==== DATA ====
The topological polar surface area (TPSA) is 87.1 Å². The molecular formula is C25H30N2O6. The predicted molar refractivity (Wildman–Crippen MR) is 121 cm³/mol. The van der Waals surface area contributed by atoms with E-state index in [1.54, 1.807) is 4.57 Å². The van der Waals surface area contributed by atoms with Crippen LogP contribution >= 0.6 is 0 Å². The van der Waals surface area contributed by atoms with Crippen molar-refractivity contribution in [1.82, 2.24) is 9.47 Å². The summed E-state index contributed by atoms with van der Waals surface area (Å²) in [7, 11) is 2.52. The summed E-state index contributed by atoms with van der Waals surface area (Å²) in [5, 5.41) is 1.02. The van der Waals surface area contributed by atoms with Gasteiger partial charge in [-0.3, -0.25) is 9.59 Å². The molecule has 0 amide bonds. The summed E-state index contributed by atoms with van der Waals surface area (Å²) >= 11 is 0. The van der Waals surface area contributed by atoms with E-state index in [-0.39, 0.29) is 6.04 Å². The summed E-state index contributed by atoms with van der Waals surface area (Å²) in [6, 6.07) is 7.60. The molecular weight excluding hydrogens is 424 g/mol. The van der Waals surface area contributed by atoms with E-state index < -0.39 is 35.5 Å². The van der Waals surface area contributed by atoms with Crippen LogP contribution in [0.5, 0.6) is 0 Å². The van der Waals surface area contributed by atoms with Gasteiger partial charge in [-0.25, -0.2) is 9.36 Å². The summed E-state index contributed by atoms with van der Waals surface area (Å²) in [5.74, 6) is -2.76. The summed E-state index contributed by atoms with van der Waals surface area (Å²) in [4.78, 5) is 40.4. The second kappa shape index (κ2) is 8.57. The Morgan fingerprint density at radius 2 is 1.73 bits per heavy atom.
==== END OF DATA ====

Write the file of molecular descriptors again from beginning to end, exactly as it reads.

The topological polar surface area (TPSA) is 87.1 Å². The molecular formula is C25H30N2O6. The predicted molar refractivity (Wildman–Crippen MR) is 121 cm³/mol. The van der Waals surface area contributed by atoms with E-state index in [1.54, 1.807) is 4.57 Å². The van der Waals surface area contributed by atoms with Crippen LogP contribution >= 0.6 is 0 Å². The van der Waals surface area contributed by atoms with Crippen molar-refractivity contribution in [1.82, 2.24) is 9.47 Å². The summed E-state index contributed by atoms with van der Waals surface area (Å²) in [7, 11) is 2.52. The summed E-state index contributed by atoms with van der Waals surface area (Å²) in [5, 5.41) is 1.02. The van der Waals surface area contributed by atoms with Gasteiger partial charge in [-0.3, -0.25) is 9.59 Å². The molecule has 0 amide bonds. The summed E-state index contributed by atoms with van der Waals surface area (Å²) >= 11 is 0. The van der Waals surface area contributed by atoms with E-state index in [-0.39, 0.29) is 6.04 Å². The summed E-state index contributed by atoms with van der Waals surface area (Å²) in [6, 6.07) is 7.60. The molecular weight excluding hydrogens is 424 g/mol. The van der Waals surface area contributed by atoms with E-state index < -0.39 is 35.5 Å². The van der Waals surface area contributed by atoms with Crippen LogP contribution in [0.5, 0.6) is 0 Å². The van der Waals surface area contributed by atoms with Gasteiger partial charge in [-0.25, -0.2) is 9.36 Å². The summed E-state index contributed by atoms with van der Waals surface area (Å²) in [5.74, 6) is -2.76. The summed E-state index contributed by atoms with van der Waals surface area (Å²) in [4.78, 5) is 40.4. The second kappa shape index (κ2) is 8.57. The Morgan fingerprint density at radius 2 is 1.73 bits per heavy atom.